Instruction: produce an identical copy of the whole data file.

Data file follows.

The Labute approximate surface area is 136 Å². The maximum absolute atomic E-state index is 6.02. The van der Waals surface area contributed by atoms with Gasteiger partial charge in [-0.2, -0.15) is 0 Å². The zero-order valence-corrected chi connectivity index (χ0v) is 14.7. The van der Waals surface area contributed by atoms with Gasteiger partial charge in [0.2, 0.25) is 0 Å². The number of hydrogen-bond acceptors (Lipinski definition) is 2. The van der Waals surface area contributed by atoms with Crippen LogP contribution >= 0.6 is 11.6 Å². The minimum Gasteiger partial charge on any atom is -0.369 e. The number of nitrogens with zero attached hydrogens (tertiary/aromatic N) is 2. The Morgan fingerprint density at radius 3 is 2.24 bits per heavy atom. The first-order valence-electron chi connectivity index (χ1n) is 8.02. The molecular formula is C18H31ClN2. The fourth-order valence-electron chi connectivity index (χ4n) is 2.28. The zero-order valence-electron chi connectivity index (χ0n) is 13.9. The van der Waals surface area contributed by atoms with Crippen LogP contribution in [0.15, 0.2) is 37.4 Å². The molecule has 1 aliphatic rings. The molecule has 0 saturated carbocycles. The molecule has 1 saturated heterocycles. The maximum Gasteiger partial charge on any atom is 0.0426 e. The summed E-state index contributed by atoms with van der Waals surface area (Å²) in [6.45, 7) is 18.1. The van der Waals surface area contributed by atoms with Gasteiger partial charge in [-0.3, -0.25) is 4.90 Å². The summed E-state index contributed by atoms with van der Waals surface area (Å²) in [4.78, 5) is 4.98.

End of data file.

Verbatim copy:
The Labute approximate surface area is 136 Å². The maximum absolute atomic E-state index is 6.02. The van der Waals surface area contributed by atoms with Gasteiger partial charge in [-0.2, -0.15) is 0 Å². The zero-order valence-corrected chi connectivity index (χ0v) is 14.7. The van der Waals surface area contributed by atoms with Gasteiger partial charge in [0.2, 0.25) is 0 Å². The number of hydrogen-bond acceptors (Lipinski definition) is 2. The van der Waals surface area contributed by atoms with Crippen LogP contribution >= 0.6 is 11.6 Å². The minimum Gasteiger partial charge on any atom is -0.369 e. The number of nitrogens with zero attached hydrogens (tertiary/aromatic N) is 2. The Morgan fingerprint density at radius 3 is 2.24 bits per heavy atom. The first-order valence-electron chi connectivity index (χ1n) is 8.02. The molecular formula is C18H31ClN2. The fourth-order valence-electron chi connectivity index (χ4n) is 2.28. The zero-order valence-electron chi connectivity index (χ0n) is 13.9. The van der Waals surface area contributed by atoms with Crippen LogP contribution in [0.15, 0.2) is 37.4 Å². The molecule has 1 aliphatic rings. The molecule has 0 saturated carbocycles. The molecule has 1 saturated heterocycles. The maximum Gasteiger partial charge on any atom is 0.0426 e. The summed E-state index contributed by atoms with van der Waals surface area (Å²) in [6.45, 7) is 18.1. The van der Waals surface area contributed by atoms with Gasteiger partial charge in [-0.3, -0.25) is 4.90 Å². The summed E-state index contributed by atoms with van der Waals surface area (Å²) in [4.78, 5) is 4.98.